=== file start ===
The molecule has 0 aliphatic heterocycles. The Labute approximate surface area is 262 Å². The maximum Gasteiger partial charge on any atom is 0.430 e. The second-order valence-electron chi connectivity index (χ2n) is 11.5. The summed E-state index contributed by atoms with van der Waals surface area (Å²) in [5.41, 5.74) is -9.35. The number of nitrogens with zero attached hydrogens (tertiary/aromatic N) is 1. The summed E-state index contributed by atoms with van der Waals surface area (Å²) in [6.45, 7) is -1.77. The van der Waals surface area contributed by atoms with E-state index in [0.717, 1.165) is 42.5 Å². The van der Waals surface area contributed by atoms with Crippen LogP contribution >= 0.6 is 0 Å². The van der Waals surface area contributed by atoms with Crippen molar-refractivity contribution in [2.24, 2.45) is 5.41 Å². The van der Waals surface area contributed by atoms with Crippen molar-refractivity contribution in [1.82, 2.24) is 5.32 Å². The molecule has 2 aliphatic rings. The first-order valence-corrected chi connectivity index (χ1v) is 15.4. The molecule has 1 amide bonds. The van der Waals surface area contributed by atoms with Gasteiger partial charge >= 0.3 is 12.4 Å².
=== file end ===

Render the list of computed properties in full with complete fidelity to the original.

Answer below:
The molecule has 0 aliphatic heterocycles. The Labute approximate surface area is 262 Å². The maximum Gasteiger partial charge on any atom is 0.430 e. The second-order valence-electron chi connectivity index (χ2n) is 11.5. The summed E-state index contributed by atoms with van der Waals surface area (Å²) in [5.41, 5.74) is -9.35. The number of nitrogens with zero attached hydrogens (tertiary/aromatic N) is 1. The summed E-state index contributed by atoms with van der Waals surface area (Å²) in [6.45, 7) is -1.77. The van der Waals surface area contributed by atoms with E-state index in [0.717, 1.165) is 42.5 Å². The van der Waals surface area contributed by atoms with Crippen LogP contribution >= 0.6 is 0 Å². The van der Waals surface area contributed by atoms with Crippen molar-refractivity contribution in [2.24, 2.45) is 5.41 Å². The van der Waals surface area contributed by atoms with Crippen molar-refractivity contribution in [1.82, 2.24) is 5.32 Å². The molecule has 2 aliphatic rings. The first-order valence-corrected chi connectivity index (χ1v) is 15.4. The molecule has 1 amide bonds. The van der Waals surface area contributed by atoms with Gasteiger partial charge >= 0.3 is 12.4 Å².